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#LatestUpdate : Victims of the Oakland fire: Who they were

A fire ripped through a warehouse in Oakland on Friday night, killing  36 people who were there for an electronic music concert. Here are the names of people who have been confirmed dead by the Alameda County Sheriff’s Office Coroner’s Bureau or immediate family members. 

Cash Askew, 22

Cash Askew of Oakland played guitar in a goth-pop duo called Them Are Us Too, which released its first record last year and had been on tour recently.

Askew’s girlfriend, Anya Taylor, called her a “megamaster of electronic music” and wept over the phone as she spoke of Askew.

Taylor, an Oakland musician and performance artist, met Askew a year ago at a concert, and the two bonded over their love of music.

“We seemed to live these parallel lives,” Taylor said. “Two bottles of trashy rosé and drunkenly singing Morrissey later, we just knew. … We became instant family when we met.”

Askew was a transgender woman, and she and Taylor shared a close-knit community of artist friends, many of whom were at the warehouse, known as the “Ghost Ship,” that night. For many people who “shared a queer identity,” underground venues like the warehouse were places where they felt safe.

Taylor called her girlfriend “the spirit of San Francisco.”

“I need the world to know how incredible she was,” Taylor said through tears. “I loved her more than anything in the world.”

On Friday night, Taylor was at home while Askew went to the party. Taylor had planned to go but had to go to work the next morning and told Askew to have fun and be safe. She didn’t hear from her but assumed “she was probably just having fun.”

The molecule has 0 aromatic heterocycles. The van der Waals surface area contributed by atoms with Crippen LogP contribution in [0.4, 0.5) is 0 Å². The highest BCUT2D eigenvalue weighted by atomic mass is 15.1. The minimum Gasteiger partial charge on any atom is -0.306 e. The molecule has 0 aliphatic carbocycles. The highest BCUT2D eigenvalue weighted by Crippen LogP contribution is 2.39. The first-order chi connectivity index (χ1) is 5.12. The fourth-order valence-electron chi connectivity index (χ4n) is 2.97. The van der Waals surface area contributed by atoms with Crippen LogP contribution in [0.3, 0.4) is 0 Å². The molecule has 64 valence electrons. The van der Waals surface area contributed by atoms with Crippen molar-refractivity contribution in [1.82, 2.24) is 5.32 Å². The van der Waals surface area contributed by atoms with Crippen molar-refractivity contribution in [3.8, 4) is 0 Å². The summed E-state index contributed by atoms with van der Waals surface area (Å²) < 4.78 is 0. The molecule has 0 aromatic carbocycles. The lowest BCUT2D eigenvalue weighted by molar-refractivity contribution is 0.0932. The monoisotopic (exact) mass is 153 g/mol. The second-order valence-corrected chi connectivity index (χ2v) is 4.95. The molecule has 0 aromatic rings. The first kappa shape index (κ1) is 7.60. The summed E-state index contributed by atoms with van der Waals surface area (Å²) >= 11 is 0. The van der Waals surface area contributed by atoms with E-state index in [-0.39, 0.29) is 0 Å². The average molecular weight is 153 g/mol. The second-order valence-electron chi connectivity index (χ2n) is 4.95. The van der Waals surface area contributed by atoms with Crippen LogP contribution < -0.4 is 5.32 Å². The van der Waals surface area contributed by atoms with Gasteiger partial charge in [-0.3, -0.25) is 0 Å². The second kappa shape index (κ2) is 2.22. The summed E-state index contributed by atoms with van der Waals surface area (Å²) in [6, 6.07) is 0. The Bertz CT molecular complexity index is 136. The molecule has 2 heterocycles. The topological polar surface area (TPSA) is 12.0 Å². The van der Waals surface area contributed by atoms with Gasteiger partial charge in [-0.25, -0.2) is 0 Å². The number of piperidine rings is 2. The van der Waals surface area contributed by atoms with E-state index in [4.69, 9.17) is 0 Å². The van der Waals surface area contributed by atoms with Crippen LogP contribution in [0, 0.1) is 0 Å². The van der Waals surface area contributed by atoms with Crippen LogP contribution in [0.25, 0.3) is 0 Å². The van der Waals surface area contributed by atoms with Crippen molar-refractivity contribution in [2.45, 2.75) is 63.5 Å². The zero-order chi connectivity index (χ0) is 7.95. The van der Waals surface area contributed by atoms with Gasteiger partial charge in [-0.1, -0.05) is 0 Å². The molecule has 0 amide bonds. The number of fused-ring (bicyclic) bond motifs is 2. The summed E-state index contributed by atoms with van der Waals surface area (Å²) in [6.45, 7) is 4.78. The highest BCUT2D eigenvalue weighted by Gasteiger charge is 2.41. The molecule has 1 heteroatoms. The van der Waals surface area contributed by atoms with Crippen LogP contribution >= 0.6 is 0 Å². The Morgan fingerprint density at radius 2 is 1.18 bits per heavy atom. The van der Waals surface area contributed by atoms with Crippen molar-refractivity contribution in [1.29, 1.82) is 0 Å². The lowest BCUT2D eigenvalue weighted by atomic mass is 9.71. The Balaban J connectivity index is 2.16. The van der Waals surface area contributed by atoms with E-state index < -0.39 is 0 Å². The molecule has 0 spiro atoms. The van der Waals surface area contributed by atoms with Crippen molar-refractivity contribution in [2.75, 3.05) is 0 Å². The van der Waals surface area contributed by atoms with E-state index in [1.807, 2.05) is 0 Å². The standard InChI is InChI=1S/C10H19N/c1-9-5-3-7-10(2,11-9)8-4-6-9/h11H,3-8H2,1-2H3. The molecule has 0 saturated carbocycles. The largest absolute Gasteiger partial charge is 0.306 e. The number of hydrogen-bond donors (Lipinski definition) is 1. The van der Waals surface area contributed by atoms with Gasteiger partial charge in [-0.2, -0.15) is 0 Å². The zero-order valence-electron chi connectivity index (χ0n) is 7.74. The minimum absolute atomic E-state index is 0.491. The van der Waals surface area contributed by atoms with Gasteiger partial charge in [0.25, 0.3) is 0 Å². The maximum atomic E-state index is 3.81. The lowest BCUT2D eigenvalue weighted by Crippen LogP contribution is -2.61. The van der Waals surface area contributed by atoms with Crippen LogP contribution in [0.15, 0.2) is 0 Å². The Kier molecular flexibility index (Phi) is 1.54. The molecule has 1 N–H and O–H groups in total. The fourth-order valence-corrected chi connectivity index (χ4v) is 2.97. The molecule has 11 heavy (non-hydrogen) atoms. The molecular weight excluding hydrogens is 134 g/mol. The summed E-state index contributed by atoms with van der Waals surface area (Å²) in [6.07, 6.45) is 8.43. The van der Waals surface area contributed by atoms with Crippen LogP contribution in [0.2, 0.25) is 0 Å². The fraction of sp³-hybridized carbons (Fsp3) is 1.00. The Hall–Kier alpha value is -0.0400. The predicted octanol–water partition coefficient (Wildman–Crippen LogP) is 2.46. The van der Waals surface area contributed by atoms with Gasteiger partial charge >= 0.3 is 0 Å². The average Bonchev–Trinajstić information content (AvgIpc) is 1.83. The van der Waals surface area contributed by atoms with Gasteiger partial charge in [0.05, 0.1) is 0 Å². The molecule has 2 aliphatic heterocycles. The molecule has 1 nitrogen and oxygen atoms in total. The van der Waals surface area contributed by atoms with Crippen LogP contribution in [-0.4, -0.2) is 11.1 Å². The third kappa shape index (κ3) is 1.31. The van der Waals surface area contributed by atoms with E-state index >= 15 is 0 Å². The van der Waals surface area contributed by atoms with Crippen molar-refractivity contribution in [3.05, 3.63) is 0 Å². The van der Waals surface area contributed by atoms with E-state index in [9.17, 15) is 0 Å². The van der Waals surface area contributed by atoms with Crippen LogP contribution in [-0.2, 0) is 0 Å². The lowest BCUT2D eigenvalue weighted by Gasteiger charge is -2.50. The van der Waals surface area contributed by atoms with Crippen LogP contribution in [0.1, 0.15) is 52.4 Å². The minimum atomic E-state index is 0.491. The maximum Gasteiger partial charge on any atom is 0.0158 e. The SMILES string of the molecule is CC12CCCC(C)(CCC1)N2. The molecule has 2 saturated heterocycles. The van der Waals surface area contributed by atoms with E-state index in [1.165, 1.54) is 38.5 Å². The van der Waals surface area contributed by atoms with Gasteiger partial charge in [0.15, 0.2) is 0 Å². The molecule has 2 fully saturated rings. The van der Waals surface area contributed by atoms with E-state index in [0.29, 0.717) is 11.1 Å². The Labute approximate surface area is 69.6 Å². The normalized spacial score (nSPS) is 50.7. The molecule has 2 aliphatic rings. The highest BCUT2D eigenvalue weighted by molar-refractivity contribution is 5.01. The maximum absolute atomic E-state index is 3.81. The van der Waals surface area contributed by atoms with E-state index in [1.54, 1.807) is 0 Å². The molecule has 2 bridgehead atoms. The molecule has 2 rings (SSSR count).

Then Taylor saw news about the fire online and rushed to the Ghost Ship. She stood outside the building for four hours.

“I watched the building burn, and I lost the love of my life,” Taylor said, her voice almost a whisper.

Musician Madigan Shive first met Askew when Askew was about 10 years old. Askew grew up surrounded by the Bay Area’s underground music scene, so it made sense that she became a part of it, Shive said.

“Everybody just saw this star, just saw this shooting star in her,” she said.

Askew’s record label, Dais Records, issued a statement praising her “gentle kindness, and her creative momentum.”

“She was loved and admired by everyone she met, and her passing is an excruciating loss that we may never fully process or recover from,” it read.

– Hailey Branson-Potts and Sonali Kohli

Em Bohlka, 33

Em Bohlka was a poet with a master’s degree in literature and a penchant for quoting Kurt Vonnegut.

When Jack Bohlka, Em’s father, heard how devastating the fire had been, he worried that he would have to wait days for news. But police appeared at his Claremont home at dawn Monday. His child, Em, was gone.

Earlier this year she had transitioned to be a woman. She felt renewed. Her father couldn’t have been more proud. 

“She was just a completely loving individual, truly a gentle spirit, thoughtful and philosophical,” said Jack Bohlka, 62.

The fire brought attention to the transgender community, and Jack Bohlka said he hopes it stays there “to let them know that they’re all loved,” he said, his voice breaking. “And they should truly be who they want to be.”

His daughter had worked as a barista, writing poetry and practicing photography from time to time. She and her father shared a love for “Slaughterhouse-Five” and texted Vonnegut quotes to each other. One they loved: “Out on the edge you can see all kinds of things you can’t see from the center.”

-- Corina Knoll

David Cline, 24

Amanda Walker remembers David Cline as a bright, fun-loving student who was at once easygoing and serious.

Walker taught Cline clarinet from age 8 to 18, when he graduated from high school.

“When you’re teaching that age, kids and young people, it’s so much more than just teaching an instrument,” Walker said. “He would talk to me about things and his goals.”